Last week, the Washington State Attorney General filed a suit under the provisions of the consumer protection act against the makers of a card playing game named Asylum. The reason for the suit is the maker of the card game, Ed Nash, has yet to deliver any of the goods to backers of his successful Kickstarter campaign, for which he raised over $25 thousand, nearly a year and a half past the promised ship date.
The case of Asylum and Nash clearly a little extreme. Nash has effectively gone missing, not posting an update for nearly a year despite thousands of comments on the project’s Kickstarter page asking about the status of the project, requesting refunds and, in general, wondering what happened to the project.
That said, the move by a state attorney general to invoke the consumer protection act against a creator has to make both the crowdfunding platforms as well as creators using those platforms for the thousands of crowdfunded projects a little nervous. After all, just taking a quick tour through either Kickstarter or Indiegogo or reading tech blogs will show you numerous examples of campaigns where the rewards for the goods have yet to be delivered.
Granted, the vast majority of these campaigns missed deadlines are not due to fraud or ill intentions, but simply because the creator didn’t correctly anticipate various hurdles or the magnitude of what delivering their promised campaign rewards entailed. In hardware and physical goods in particular, where there is some manufacturing component, I have found there are a high degree hurdles that are particularly difficult for project creators to anticipate and get over as they look to ship.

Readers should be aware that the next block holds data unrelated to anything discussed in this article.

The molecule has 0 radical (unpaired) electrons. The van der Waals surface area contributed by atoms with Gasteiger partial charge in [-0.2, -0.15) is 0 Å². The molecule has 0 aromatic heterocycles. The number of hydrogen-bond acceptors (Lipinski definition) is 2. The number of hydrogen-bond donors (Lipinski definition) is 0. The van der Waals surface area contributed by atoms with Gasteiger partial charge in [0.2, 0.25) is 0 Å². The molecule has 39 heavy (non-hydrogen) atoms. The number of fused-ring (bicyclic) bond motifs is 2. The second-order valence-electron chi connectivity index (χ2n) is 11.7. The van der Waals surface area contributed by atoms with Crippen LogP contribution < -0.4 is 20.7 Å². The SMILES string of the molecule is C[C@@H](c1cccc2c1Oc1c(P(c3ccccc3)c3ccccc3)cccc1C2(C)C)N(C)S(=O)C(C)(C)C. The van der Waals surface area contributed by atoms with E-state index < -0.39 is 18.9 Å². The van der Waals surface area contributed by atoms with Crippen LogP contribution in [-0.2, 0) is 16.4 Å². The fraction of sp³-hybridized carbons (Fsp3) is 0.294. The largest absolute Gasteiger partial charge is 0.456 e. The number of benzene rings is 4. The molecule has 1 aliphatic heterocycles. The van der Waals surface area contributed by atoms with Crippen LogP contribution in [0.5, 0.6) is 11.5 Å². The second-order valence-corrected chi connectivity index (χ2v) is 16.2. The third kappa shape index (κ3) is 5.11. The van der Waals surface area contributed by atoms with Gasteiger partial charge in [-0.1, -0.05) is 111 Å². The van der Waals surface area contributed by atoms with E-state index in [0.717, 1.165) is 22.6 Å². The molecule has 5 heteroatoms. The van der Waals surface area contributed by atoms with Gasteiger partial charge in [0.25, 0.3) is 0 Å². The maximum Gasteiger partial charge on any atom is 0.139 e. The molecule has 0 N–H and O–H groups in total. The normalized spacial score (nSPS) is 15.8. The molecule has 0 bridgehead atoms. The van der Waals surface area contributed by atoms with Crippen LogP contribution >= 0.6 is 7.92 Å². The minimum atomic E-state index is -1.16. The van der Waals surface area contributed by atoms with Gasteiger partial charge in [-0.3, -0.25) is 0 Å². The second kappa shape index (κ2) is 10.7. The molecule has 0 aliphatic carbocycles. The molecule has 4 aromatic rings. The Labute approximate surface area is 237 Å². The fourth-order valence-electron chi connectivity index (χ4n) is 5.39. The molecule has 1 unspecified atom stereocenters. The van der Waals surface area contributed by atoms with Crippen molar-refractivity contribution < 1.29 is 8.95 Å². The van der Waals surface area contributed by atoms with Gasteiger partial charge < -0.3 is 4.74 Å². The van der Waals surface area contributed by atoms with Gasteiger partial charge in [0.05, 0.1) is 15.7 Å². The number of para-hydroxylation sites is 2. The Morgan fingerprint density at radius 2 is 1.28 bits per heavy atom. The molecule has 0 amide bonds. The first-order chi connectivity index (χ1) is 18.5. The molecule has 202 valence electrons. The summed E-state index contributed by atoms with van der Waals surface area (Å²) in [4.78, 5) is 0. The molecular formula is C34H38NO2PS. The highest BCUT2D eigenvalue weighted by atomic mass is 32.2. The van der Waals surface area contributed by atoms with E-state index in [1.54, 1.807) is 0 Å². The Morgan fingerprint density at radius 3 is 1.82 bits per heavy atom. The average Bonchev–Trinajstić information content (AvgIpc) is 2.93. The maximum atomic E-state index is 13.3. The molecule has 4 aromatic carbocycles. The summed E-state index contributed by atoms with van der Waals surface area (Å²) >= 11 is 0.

But even if the creator doesn’t have bad intentions, what’s to stop an aggressive attorney general from Washington or some other state from bringing suit against a creator who fails to deliver? Kickstarter, for its part, absolves itself from liability in its terms of service and puts the burden for delivery on the creator, and tells creators that failure to deliver the promised rewards can result in legal action on the behalf of the backers.
Perhaps the most surprising thing about Washington state’s AG bringing suit is that while individuals have sued creators before for failure to deliver, this is the first time a state has taken legal action on behalf of consumers. And while the suit is based on the belief that the creator, Nash, had intention to defraud its backers, the crowdfunding legal floodgates being opened could, in all likelihood, mean a rising tide of lawsuits that could surround those creators who simply fail to deliver.